Walter Brooke, a seasoned actor whose credits ranged from the infancy of television to the latter-day spectaculars of film, died Wednesday in Los Angeles after a long bout with emphysema. He was 71.
Born in New York City, Brooke established his first credits there on the Broadway stage in the Laurence Olivier-Vivien Leigh "Romeo and Juliet," "The Second Man" and "The Eagle Has Two Heads."
He moved to early television as Bill Herbert on "One Man's Family" in 1950-52 and then as Dist. Atty. F. P. Scanlon on "The Green Hornet" in 1966-67.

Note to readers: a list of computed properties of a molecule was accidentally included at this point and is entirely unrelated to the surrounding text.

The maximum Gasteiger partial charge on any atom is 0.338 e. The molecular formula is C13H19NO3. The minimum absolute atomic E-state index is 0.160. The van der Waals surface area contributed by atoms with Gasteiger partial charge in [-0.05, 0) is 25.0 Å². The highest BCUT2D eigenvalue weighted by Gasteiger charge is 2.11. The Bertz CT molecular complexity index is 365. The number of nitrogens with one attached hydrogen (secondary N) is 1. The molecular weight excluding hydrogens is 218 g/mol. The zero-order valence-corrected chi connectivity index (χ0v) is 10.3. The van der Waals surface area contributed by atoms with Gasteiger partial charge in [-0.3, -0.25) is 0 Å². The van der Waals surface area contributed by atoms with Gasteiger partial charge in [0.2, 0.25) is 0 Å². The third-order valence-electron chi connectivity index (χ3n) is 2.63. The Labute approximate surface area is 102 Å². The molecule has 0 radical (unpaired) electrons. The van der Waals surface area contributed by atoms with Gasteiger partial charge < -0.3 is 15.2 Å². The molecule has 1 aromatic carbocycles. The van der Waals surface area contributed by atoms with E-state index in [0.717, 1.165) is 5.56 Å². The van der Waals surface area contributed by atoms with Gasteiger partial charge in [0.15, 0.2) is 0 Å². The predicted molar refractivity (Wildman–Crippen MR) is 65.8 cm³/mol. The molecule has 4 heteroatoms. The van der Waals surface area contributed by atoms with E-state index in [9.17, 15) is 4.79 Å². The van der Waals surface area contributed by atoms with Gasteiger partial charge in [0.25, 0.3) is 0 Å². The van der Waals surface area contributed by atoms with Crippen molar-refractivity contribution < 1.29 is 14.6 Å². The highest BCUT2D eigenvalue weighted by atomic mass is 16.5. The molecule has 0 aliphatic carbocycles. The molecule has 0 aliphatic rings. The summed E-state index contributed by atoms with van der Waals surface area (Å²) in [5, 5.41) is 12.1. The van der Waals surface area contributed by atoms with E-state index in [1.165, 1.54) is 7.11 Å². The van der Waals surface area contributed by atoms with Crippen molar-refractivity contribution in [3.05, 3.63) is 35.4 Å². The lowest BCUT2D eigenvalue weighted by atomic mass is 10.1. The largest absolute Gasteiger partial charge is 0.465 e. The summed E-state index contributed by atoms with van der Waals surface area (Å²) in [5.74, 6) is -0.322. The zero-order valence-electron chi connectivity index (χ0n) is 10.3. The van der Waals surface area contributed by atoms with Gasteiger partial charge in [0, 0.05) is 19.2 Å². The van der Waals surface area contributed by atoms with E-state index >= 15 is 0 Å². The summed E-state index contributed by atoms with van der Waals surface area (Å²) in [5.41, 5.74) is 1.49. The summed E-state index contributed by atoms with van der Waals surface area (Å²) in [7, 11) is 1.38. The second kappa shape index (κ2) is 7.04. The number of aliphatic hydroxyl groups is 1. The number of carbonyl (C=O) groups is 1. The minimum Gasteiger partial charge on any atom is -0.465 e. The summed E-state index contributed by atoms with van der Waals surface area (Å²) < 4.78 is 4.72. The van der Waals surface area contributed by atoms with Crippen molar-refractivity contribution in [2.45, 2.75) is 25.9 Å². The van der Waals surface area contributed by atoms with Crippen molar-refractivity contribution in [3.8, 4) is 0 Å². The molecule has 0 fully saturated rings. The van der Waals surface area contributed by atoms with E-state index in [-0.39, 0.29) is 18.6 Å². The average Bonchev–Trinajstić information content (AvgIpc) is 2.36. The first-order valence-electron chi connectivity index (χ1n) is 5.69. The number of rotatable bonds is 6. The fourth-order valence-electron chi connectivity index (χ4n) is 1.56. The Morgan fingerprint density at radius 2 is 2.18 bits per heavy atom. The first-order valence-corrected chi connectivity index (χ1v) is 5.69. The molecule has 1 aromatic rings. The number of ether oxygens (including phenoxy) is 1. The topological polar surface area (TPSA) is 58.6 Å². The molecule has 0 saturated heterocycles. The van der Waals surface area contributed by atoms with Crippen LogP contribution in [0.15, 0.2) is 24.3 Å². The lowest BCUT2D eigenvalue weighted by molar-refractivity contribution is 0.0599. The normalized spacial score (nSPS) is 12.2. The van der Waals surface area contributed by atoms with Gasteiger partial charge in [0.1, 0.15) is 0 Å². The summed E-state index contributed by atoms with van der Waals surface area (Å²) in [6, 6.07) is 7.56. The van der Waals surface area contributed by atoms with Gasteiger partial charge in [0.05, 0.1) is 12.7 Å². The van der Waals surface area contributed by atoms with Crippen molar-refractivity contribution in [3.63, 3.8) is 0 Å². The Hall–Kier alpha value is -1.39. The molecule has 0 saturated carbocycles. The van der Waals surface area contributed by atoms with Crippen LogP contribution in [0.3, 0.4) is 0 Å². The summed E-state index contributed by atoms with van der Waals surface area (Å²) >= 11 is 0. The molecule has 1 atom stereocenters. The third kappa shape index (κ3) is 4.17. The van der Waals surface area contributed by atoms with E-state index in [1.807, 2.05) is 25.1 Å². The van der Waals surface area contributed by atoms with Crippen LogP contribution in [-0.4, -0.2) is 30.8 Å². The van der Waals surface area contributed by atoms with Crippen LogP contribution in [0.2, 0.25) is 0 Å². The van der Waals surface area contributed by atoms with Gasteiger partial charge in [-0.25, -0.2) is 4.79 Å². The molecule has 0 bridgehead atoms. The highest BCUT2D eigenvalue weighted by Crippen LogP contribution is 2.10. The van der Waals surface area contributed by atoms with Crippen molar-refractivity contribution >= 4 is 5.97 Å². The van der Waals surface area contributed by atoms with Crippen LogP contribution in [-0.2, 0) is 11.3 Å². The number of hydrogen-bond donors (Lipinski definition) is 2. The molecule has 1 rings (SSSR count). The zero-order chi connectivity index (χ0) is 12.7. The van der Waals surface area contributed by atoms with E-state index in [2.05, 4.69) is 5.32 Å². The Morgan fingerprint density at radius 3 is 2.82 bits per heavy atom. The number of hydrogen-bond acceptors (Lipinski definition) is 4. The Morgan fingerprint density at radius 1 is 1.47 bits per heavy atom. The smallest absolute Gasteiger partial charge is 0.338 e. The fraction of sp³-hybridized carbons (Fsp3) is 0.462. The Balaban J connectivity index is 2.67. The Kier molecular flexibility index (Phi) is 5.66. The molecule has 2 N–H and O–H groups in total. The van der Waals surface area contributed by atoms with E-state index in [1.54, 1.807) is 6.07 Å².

He also had regular roles on "The Waltons," "Paradise Bay" and "Hotel Cosmopolitan," while his hundreds of guest appearances involved such current favorites as "Cagney and Lacey," "Paper Chase," "Simon and Simon" and "Knott's Landing."
Among Brooke's 45 films were "North Dallas Forty," "Executive Suite," "The Lawman," "Omen II" and "The Graduate."
He was a local and national director for the American Federation of Television and Radio Artists and an officer of Actor's Equity.
AFTRA has scheduled a memorial service for Brooke on Sept. 5 at the Writers Guild Auditorium in Beverly Hills. He is survived by his wife, Yvonne, a son and daughter, who suggest donations in lieu of flowers to the Actor's Fund of America.